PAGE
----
David Stather, the Calgary doctor who died in a BASE jumping accident last Friday, was remembered by the sporting community as a man who loved life. 

"The last time I saw Dave alive he was relaxed and smiling," wrote Stather's friend and fellow thrill-seeker Ralph  Greenaway in a post on the member site basejumper.com.

Dr. David Stather

Dr. David Stather, 41, worked in Calgary as a pulmonologist. (University of Calgary)

Greenaway, Stather and another companion were BASE jumping off a remote cliff in northern Arizonza near the Grand Canyon last week.

BASE stands for building, antenna, span and earth. The sport is similar to skydiving, but fans of the extreme sport launch themselves off a cliff or high building instead of jumping from a plane. 

On Friday, Stather had a parachute strapped to him, as well as a wing suit. 

It appears the doctor hit rocky terrain before his parachute opened just 15-20 seconds after he jumped, writes Greenaway. 

'Sitting around our campfire the night before Dave’s death, he could not have been happier.'- friend Ralph Greenaway

Det. Pat Barr, with the Coconino County Sheriff's Office in Arizona, said Tuesday that an autopsy has been completed and the death will be ruled an accident. 

Writing to announce the death to the online community, Greenaway said the trio had spoken a lot about what lines to take down the cliff. He said Stather started conservatively and got progressively lower. 

He wrote that Stather's death is a "loss to everyone who knew him and everyone who now won’t get the chance to meet him."

"Sitting around our campfire the night before Dave’s death, he could not have been happier," wrote Greenaway in the post. "He talked about his life, his work and the days jumping with equal enthusiasm. It is my belief that he loved where he was in life." 

Stather's body will now be transported to Guelph, Ont., where his family lives.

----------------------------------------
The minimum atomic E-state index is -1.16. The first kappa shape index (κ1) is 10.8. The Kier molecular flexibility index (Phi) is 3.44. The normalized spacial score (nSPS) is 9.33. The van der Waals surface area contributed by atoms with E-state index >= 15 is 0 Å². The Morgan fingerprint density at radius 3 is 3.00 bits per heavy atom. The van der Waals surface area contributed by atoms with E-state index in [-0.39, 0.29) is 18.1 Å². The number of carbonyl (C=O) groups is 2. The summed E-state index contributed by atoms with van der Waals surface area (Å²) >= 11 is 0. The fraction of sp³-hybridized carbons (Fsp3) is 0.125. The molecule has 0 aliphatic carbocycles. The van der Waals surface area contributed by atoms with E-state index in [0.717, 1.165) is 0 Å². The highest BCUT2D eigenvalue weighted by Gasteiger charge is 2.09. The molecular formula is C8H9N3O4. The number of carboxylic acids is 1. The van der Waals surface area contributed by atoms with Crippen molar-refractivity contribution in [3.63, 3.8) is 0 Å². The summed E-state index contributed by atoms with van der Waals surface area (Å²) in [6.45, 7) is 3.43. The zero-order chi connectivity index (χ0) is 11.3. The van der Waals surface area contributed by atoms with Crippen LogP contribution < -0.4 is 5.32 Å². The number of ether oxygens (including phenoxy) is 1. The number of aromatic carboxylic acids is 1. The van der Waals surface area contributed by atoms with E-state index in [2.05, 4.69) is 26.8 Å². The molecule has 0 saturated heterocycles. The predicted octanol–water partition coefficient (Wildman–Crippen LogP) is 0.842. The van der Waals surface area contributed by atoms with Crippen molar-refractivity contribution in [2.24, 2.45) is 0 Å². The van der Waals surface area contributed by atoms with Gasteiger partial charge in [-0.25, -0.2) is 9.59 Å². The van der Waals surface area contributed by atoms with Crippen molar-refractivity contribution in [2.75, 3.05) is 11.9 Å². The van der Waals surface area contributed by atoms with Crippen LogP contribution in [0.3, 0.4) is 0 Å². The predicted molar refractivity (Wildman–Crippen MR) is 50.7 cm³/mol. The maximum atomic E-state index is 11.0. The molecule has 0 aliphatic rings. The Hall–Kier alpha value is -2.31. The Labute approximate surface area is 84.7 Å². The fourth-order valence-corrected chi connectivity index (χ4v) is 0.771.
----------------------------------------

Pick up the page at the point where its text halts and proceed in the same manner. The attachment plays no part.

Basejumper.com post dedicated to Stather

I am sorry to have to post that Dr. David Stather, from Calgary, Canada died during a wingsuit proximity flight from a remote exit point in northern Arizona on Friday, Jan. 24, 2014. 

The last time I saw Dave alive he was relaxed and smiling, sat in the sun on the exit point. His intention was to gear up and jump after watching our flight. From the landing area it is possible to see the exit point and most of the flight line. As we stashed our gear we repeatedly looked back up the wall expecting to see Dave standing on the edge in his red aura and watch his exit. Somehow we missed it, 45 minutes later I was still waiting, somehow hoping that he had changed his mind and walked back to the cars. Not knowing what had happened but hoping he had not jumped we hiked the three hours back out. On arrival back at the car it was obvious Dave was not there. It took us 30 minutes of studying the talus from above to locate what we believed was Dave’s red wing suit. He was in an inaccessible location 1,500 feet below the exit. We called 911 and requested search and rescue assistance. 

Due to a lack of remaining daylight a rescue helicopter was not able to reach the area until early the following morning. When the aircraft arrived, it quickly located Dave’s body and confirmed he had died from massive injuries resulting from impacting rocks at high speed. Death is believed to have been instantaneous. 

The pilot chute was out of the BOC [bottom of the container] but the pins and the container were still closed. The position of his body on the talus was consistent with him impacting the terrain about 15–20 seconds after exit, while in low level proximity flight. This was Dave’s third flight in the last three days, down the line he was flying. As always he started conservatively and got progressively lower. There had been a lot of discussion about the lines we were flying, the outs and the visual illusions created by the different sized rocks. The angle of the terrain is such that at almost any point on the line he was flying it should have been possible for him to gain altitude for a safe deployment. 

Sitting around our campfire the night before Dave’s death he could not have been happier. He talked about his life, his work and the days jumping with equal enthusiasm. It is my belief that he loved where he was in life. 

Dave’s death will be a loss to everyone who knew him and everyone who now won’t get the chance to meet him. 

Fly free Dave, forever free.

– Ralph Greenaway